Take the elevator to the sixth floor at the University of Arizona Health Sciences. Turn right, go to the end of the hall, turn right again, and look for the picture of the snake.
When you reach the refrigerator-door-size photo of the rattler, you’ll know that you have arrived at the humble headquarters of the UA College of Medicine’s VIPER Institute. VIPER stands for Venom Immunochemistry, Pharmacology and Emergency Response.
Right around the corner from the institute, you’ll find Dr. Leslie Boyer in her office doing what she has been doing for years: working with colleagues from throughout the world to find new and better ways to diagnose and treat people who have been bitten or stung by snakes, spiders and scorpions.
"Arizona is absolutely special in terms of our experience with venomous creatures," Boyer says. "We have the highest per-capita rate of snakebites in the entire U.S. — and, in particular, rattlesnake bites, which are the worst kind."
Boyer, a UA physician and founding director of VIPER, recently has been fielding questions from the media, including The Washington Post, regarding the high cost of treating patients in the United States who have been bitten or stung by venomous creatures.
Initially, she wasn’t sure why the treatment of snakebite victims was so expensive — as high as $14,000 for a single vial of antivenom — and she decided to look into the matter.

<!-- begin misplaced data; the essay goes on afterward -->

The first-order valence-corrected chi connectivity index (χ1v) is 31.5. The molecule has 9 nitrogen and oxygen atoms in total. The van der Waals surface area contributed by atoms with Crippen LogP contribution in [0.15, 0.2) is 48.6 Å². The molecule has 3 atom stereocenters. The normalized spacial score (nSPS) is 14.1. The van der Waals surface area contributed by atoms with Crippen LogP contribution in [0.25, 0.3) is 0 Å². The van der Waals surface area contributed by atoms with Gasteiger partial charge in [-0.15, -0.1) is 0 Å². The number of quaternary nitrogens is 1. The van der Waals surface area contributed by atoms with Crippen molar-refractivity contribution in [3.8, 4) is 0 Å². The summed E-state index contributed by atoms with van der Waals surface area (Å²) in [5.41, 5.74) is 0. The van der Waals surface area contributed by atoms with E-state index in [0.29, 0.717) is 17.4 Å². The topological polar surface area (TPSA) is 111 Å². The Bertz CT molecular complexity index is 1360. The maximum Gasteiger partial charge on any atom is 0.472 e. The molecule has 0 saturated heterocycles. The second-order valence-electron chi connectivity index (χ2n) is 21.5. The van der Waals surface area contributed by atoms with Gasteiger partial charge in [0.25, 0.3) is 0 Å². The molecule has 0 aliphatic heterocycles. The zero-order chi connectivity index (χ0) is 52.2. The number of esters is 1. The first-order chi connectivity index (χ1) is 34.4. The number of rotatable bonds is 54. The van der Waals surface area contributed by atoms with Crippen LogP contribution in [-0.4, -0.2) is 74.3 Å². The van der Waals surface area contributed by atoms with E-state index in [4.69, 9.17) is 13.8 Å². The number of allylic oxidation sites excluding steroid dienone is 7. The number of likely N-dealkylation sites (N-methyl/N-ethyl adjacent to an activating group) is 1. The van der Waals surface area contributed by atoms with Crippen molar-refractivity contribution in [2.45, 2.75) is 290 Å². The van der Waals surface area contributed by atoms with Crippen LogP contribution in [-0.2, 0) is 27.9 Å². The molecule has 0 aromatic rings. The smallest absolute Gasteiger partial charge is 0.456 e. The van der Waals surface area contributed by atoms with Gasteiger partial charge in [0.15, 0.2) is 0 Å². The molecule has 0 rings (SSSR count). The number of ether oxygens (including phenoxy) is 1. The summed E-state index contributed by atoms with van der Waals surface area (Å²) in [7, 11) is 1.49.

Boyer and her VIPER colleagues collected data covering all aspects of treatment, beginning with research and development of antivenom through its manufacturing and finally to the hospital costs associated with its use. Then they analyzed the data.
As Boyer wrote in The American Journal of Medicine, the research found that most of the cost of treatment for venomous injuries stems from bureaucracy: the analysts, attorneys, consultants and business activities involved in drug development and clinical applications. Enormous hospital markups, especially for the uninsured, also add to patient bills, but that cost varies by hospital and insurer.
The cost of actually making the antivenom: about one-tenth of 1 percent of the total cost.
Boyer has dedicated much of her life to developing antivenom and treating patients who need it. In fact, she and her colleagues were heavily involved in the development of CroFab and Anavip, two snake antivenoms, as well as Anascorp, the first scorpion antivenom to receive marketing approval from the Food and Drug Administration.
Last week on Arizona Public Media's "Friday Business Report," David Rupkalvis, editor of Inside Tucson Business, called Boyer an unsung hero for the work she has done.
Boyer "has spent her whole life getting antivenom, creating antivenom, saving lives," Rupkalvis said.
"If someone gets bitten by a rattlesnake or (stung) by a scorpion, they go to the hospital," he said. "They don’t know there’s a doctor named Leslie Boyer at the University of Arizona that had something do with that, but they do know that they’re going to live to see tomorrow."
Boyer and her colleagues are studying new antivenom for coral-snake bites. She said she’s also looking beyond that.
"I would like to shift gears as my career winds down," she said, "and to get more involved in public policy and in assisting and facilitating the development of products not just for the U.S. but for Africa and for the whole world, so that the manufacturers can make enough profit to keep going but the patients can have a price that they can afford."